The patent system as it relates to software and the web and mobile apps is broken. It doesn’t work. It doesn’t protect the right people and it’s being used by the wrong people for what amounts to extortion.
Oh, I’m sorry — you didn’t know that? Just my opinion, you say? Yes. My opinion. And I’m not an attorney, so what do I know. Ask me in person and I’ll tell you some stories of what I know. But not on this blog.
And I don’t know diddly about patents and patent situations regarding real inventions, formulas, drugs, manufactured hard goods, or any of that. Do those people have trolls too? I don’t know.
But I really liked this quick (5 minutes or so) true story that I found over the weekend, browsing TED.com
What a shame. Although we all like neatly packaged stories — heroes and villains, good vs. evil, David vs. Goliath — it’s rarely that simple.
For example, late last year there was what seemed to be a great David vs. Goliath story about this inventor guy who teaches at Yale getting $625 million from Apple Computer for violating his patents. Or so it seemed to me, that is, until I read that this happened in Tyler, Texas. The world capital of patent trolls.
What’s up with that? Well you might want to read Apple Don’t Go to Court in Tyler, Texas from back in 2008. Or better yet, this description published last year by Tyler Directory, a local publication:
What happens is a company buys up some patents that they already know are being infringed upon with the express purpose of making income through litigation. These patent trolls do not wish to make something with the patent they bought but are looking to sue as many large corporations as they can.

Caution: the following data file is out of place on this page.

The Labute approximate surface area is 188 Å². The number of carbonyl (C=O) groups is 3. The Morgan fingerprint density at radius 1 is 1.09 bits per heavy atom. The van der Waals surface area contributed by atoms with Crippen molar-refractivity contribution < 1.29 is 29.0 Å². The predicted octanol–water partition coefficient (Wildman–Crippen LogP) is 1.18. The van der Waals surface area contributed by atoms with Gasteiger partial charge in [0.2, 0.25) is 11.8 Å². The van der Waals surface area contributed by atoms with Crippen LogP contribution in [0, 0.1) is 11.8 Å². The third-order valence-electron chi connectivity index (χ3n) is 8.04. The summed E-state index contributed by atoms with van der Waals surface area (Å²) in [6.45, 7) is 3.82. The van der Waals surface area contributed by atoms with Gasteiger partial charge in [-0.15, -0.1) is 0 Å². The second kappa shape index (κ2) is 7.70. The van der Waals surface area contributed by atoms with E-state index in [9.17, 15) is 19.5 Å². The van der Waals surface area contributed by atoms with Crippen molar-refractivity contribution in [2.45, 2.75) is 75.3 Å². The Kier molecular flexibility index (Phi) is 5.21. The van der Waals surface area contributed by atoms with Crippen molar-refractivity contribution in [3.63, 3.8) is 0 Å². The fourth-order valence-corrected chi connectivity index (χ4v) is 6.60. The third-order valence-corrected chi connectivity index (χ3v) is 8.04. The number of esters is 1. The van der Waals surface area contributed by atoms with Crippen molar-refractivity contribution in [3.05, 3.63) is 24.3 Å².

This patent trolling makes millions and millions of dollars for these companies as well as their lawyers. Not only does the patent troll need to open up a business in Tyler or East Texas to pursue litigation here but their lawyer must be local counsel.
In this case, I’m afraid, whatever the merits of the case, the David took the Goliath to a drastically slanted playing field. You could read this 2006 piece in TechDirt on the same phenomenon. East Texas loves patent trolls.
The inventor in this case, David Gelernter, seems easy to like. He says it’s not about the money …
Before the verdict was announced Gelernter spoke to the blog BigThink about the case: “[It’s] not because of the money, but because of the deliberate failure to acknowledge work that we would have made freely available as academics. …. We’d like to see credit where credit is due.”
It all sounds good to me. Except then he went and set up an office in East Texas, pretty damn far from Yale, to sue in East Texas patent troll heaven.
But wait — is he wrong to do what optimizes his chances to win? After all, if I owned a patent, and I wanted payback from a large company, I’d go to East Texas with it too. I’d do what makes me most likely to win. But I’ve seem some horrifically unreasonable patent troll lawsuits win money. That, in my opinion, is money for nothing. And I assume the lawyers get huge chunks of it too. It seems ugly.